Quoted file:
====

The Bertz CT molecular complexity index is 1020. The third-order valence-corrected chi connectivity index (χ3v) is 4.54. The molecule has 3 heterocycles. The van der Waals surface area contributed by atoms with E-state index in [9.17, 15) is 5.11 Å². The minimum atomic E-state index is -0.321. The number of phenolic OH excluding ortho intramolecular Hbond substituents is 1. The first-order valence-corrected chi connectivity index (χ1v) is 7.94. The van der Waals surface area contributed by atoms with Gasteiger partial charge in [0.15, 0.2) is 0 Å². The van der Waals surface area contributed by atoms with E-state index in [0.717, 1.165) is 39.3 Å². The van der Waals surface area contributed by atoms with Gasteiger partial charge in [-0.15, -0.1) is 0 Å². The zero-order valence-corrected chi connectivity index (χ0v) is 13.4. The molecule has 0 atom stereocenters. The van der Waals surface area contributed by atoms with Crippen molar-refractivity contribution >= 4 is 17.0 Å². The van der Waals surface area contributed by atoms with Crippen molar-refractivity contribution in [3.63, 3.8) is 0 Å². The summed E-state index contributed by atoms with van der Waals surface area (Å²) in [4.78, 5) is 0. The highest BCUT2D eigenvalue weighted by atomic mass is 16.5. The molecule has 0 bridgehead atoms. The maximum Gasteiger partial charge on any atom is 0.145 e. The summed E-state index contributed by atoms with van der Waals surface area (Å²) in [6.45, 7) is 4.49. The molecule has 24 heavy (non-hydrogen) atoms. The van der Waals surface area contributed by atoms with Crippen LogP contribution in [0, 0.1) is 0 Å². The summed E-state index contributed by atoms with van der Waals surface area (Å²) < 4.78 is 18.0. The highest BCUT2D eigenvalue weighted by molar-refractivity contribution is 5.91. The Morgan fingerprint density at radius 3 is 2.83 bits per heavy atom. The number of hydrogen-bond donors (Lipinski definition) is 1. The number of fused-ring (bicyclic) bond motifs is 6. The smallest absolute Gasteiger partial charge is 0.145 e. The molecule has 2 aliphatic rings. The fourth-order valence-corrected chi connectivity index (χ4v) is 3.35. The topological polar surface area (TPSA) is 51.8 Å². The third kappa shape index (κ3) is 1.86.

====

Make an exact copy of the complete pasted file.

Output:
The Bertz CT molecular complexity index is 1020. The third-order valence-corrected chi connectivity index (χ3v) is 4.54. The molecule has 3 heterocycles. The van der Waals surface area contributed by atoms with E-state index in [9.17, 15) is 5.11 Å². The minimum atomic E-state index is -0.321. The number of phenolic OH excluding ortho intramolecular Hbond substituents is 1. The first-order valence-corrected chi connectivity index (χ1v) is 7.94. The van der Waals surface area contributed by atoms with Gasteiger partial charge in [0.15, 0.2) is 0 Å². The van der Waals surface area contributed by atoms with E-state index in [0.717, 1.165) is 39.3 Å². The van der Waals surface area contributed by atoms with Gasteiger partial charge in [-0.15, -0.1) is 0 Å². The zero-order valence-corrected chi connectivity index (χ0v) is 13.4. The molecule has 0 atom stereocenters. The van der Waals surface area contributed by atoms with Crippen molar-refractivity contribution >= 4 is 17.0 Å². The van der Waals surface area contributed by atoms with Crippen molar-refractivity contribution in [3.63, 3.8) is 0 Å². The summed E-state index contributed by atoms with van der Waals surface area (Å²) in [4.78, 5) is 0. The highest BCUT2D eigenvalue weighted by atomic mass is 16.5. The molecule has 0 bridgehead atoms. The maximum Gasteiger partial charge on any atom is 0.145 e. The summed E-state index contributed by atoms with van der Waals surface area (Å²) in [6.45, 7) is 4.49. The molecule has 24 heavy (non-hydrogen) atoms. The van der Waals surface area contributed by atoms with Crippen LogP contribution in [0, 0.1) is 0 Å². The summed E-state index contributed by atoms with van der Waals surface area (Å²) < 4.78 is 18.0. The highest BCUT2D eigenvalue weighted by molar-refractivity contribution is 5.91. The Morgan fingerprint density at radius 3 is 2.83 bits per heavy atom. The number of hydrogen-bond donors (Lipinski definition) is 1. The number of fused-ring (bicyclic) bond motifs is 6. The smallest absolute Gasteiger partial charge is 0.145 e. The molecule has 2 aliphatic rings. The fourth-order valence-corrected chi connectivity index (χ4v) is 3.35. The topological polar surface area (TPSA) is 51.8 Å². The third kappa shape index (κ3) is 1.86.